Harry, the octogenarian, is hired by a Norma Weinberger, a rich septuagenarian, to find articles that have disappeared in her home. She suspects one of her staff. Harry meticulously investigates each in turn, discovering their secret lives. Here is Harry trying to get the taciturn chauffeur to talk to him:
I decided to give him one of those questions you have to answer. It wasn't hard. It wasn't, what is the ratio of a square root of the power of a minus ten multiplied by the angle of the circumference? Or, how can anyone eat chicken soup without matzo balls? 
It was this. "What's your name, bud? First name, second name, and any you can think of in the middle."

Harry calls on contacts he has developed over many years living in Florida to help him with pieces of the puzzle. In the process, we learn a little more about Harry. He frequently reminisces about his earlier life. For instance:

I thought about my life back then. Not a worry in the world. I drank a little. I shot craps. I met dames with big smiles and no plans for the future. Then came Hitler. I joined the Marines. Hitler's show closed they put me on a troop ship home. After a year looking for work I got a job with the Miami Police Department. After three years I'd had enough of shift work and routine. I quit being a cop and took out a Private Investigator's license. It's been one hell of a game.

Barry Fantoni does a wonderful job letting Harry Lipkin tell his own story. It's funny and poignant and unexpected.

Blackberry Winter, by Sarah Jio ($15)

There is a death. It probably was murder. But mostly it is a simple romance.

In May, 1933, a sudden snowstorm blanketed the city of Seattle. During that snowstorm, 3-year-old Daniel disappeared from the apartment he shared with his mother, Vera. They were a half step from starvation in a time when very few people had much. Vera was working as a maid in a hotel and had to leave him asleep at home, alone. When she returned after work, Daniel was gone.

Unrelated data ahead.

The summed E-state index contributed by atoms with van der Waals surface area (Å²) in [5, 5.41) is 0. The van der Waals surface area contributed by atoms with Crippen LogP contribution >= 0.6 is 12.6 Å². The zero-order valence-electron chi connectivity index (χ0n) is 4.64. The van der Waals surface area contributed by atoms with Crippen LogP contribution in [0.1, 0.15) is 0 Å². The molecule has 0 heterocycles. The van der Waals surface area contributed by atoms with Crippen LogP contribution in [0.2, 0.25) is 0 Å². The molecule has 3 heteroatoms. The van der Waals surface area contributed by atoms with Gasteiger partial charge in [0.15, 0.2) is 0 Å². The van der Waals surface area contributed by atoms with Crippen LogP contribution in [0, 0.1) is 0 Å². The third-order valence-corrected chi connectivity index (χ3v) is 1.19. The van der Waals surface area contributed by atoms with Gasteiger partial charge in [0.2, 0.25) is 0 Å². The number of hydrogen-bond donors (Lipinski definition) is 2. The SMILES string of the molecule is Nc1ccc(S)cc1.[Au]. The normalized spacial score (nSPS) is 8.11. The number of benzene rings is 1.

In the present time, Claire Aldridge is a reporter for a paper owned by her husband's family. It is May and there is an unexpected snowstorm. Someone somewhere nicknamed this sort of late storm a "blackberry winter." Claire and her husband had lost their baby a year before when a pregnant Claire was hit by a car. Since then, she has lacked enthusiasm, direction, purpose. Her marriage is faltering.

Claire's editor gives her the assignment of finding a human interest story to tie the two blackberry winters together. That is when Claire discovers Vera and Daniel's story. Suddenly some of Claire's focus returns as she begins to track down what happened to Vera and Daniel.

The book goes back and forth between the two stories. It is easy to guess that somewhere along the line the stories will cross. It is easy to assume that Claire will find out what happened. This is a sweet, undemanding tale. Vera has to do something morally repugnant to get help in finding Daniel, but other than that, it's like a fairy tale.

Big Maria, by Johnny Shaw ($14.95)